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Thursday, May 20, 2010

Were so gallantly streaming

We're back in Portlandia from the nation's capital, where we did some business, took in a talk by a member of SCOTUS, jogged around his house but didn't see POTUS, and didn't see many bicyclists anywhere. There was a lot of poverty on the sidewalks, but the panhandling was not aggressive, and there were no dogs to accompany it.

A cab driver asked me about the Portland streetcars. Apparently D.C. is next for those. He asked me if they helped clear up congestion. I had to laugh. Yeah -- the congestion in my wallet. But hey -- when it comes to burning through money, Washington makes Portland look like Mayberry RFD. It's perfect for them.

Comments (8)

A couple thoughts on the DC Streetcar running down H street.

1) DC is much more dense than Portland. So a streetcar will get a lot more use. If you had a chance to enjoy DC's Metro, I'm sure you noticed that it was usually fairly crowded.

2) There isn't a culture of "free mass transit" in DC. I think folks will actually pay to ride this streetcar. Thus, I think it could actually generate revenue for the city.

3) Unlike Portland, where they build the streetcar through the richest parts of the city, in DC they are running the streetcar down one of the tougher areas of the city.

4) Northeast DC is desperately in need of some type of mass transit. This city actually really depends on Metro to get around, and NE DC needed something. A streetcar is still significantly cheaper than adding another line to Metro.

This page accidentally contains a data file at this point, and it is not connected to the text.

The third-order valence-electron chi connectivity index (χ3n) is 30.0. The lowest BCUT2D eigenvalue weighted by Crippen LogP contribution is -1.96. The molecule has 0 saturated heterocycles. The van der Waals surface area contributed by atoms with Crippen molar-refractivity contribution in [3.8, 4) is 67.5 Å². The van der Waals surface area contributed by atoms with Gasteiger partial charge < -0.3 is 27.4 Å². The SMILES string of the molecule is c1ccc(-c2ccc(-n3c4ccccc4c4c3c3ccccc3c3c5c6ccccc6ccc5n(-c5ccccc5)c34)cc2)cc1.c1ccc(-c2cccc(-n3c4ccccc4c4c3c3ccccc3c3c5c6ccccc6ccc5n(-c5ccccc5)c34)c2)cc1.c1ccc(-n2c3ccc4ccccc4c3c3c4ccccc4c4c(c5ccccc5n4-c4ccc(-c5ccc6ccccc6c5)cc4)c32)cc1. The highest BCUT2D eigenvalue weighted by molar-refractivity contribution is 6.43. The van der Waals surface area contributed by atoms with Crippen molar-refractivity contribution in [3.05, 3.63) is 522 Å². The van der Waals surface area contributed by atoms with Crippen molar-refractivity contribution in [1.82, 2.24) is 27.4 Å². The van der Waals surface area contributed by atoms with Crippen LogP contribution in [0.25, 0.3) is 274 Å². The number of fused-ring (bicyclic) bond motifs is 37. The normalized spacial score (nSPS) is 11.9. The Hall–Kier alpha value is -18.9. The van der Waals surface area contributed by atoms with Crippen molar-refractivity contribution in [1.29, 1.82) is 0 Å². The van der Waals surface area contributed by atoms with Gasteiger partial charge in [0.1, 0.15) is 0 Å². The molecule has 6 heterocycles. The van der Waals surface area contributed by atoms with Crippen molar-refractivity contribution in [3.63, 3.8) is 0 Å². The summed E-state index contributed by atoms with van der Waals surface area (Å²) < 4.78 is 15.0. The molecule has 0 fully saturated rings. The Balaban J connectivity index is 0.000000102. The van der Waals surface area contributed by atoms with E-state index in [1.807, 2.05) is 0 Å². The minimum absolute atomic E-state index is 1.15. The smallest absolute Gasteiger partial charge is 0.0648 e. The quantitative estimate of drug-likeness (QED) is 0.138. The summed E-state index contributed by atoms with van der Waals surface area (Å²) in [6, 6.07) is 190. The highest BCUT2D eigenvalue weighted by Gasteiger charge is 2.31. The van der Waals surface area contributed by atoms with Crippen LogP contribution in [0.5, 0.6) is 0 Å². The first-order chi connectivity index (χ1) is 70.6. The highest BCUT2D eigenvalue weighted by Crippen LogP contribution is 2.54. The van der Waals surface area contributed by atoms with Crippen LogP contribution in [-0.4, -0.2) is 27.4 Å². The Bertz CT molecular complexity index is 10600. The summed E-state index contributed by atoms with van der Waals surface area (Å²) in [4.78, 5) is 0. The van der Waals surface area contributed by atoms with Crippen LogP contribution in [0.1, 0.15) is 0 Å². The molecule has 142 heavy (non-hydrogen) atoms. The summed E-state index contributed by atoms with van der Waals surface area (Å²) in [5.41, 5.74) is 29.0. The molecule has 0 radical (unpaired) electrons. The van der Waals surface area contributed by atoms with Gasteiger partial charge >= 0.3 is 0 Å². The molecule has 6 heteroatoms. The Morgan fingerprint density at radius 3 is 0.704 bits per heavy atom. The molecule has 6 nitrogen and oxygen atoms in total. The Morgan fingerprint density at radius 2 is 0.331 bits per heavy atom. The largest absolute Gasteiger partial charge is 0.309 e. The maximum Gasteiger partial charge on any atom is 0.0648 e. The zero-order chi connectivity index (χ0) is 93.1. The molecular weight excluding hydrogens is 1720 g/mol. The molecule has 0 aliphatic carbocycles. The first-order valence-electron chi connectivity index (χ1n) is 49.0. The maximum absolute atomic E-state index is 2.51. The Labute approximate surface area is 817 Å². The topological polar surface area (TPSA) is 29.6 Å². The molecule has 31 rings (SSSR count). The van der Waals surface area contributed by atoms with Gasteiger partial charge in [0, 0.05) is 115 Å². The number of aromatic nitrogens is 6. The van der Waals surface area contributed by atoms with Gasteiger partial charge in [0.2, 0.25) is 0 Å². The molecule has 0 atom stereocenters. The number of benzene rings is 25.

5) H Street is the next area of DC that is likely to develop, and this will hopefully spur that along. (And in that sense, the motivation is the same as Portland's)

Of course, you're right that it isn't going to do anything to clean up congestion. In fact, it's just going to make it worse. But I do think that it will make that area of DC much more livable. Or at least it will be more livable for folks who don't have a car. (like me)

Anyway, I'm very interested to see how the streetcar works in DC. The ultimate goal here is to increase development on the H Street Corridor, and I think it will have that effect.

If the Supreme Court of the United States is SCOTUS and the President of the United States is POTUS, should Congress be known as LOTUS, the Legislature of the United States?

So, buses do not work in DC, they need an Earl bowtie type expenditure to give them that "European" style experience of people moving??

DC's mayor proposed bike lanes down the middle of Pennsylvania Avenue, too. Now that's a really sensible proposal, eh? Top that, Portland!

Justin - Why don't they run buses (or more of them) down H street instead of putting tracks and streetcars in? Could buy some pretty sweet wheels at a fraction of the cost.

Justin - Why don't they run buses (or more of them) down H street instead of putting tracks and streetcars in? Could buy some pretty sweet wheels at a fraction of the cost.

They do run buses. And the new more upscale bars/restaurants on H Street actually have shuttles that run from major Metro stops to their establishments.

The thing about DC is that it's governed by the Metro/Subway. Areas that are easily accessible by the Metro are the desirable areas to live in and to visit.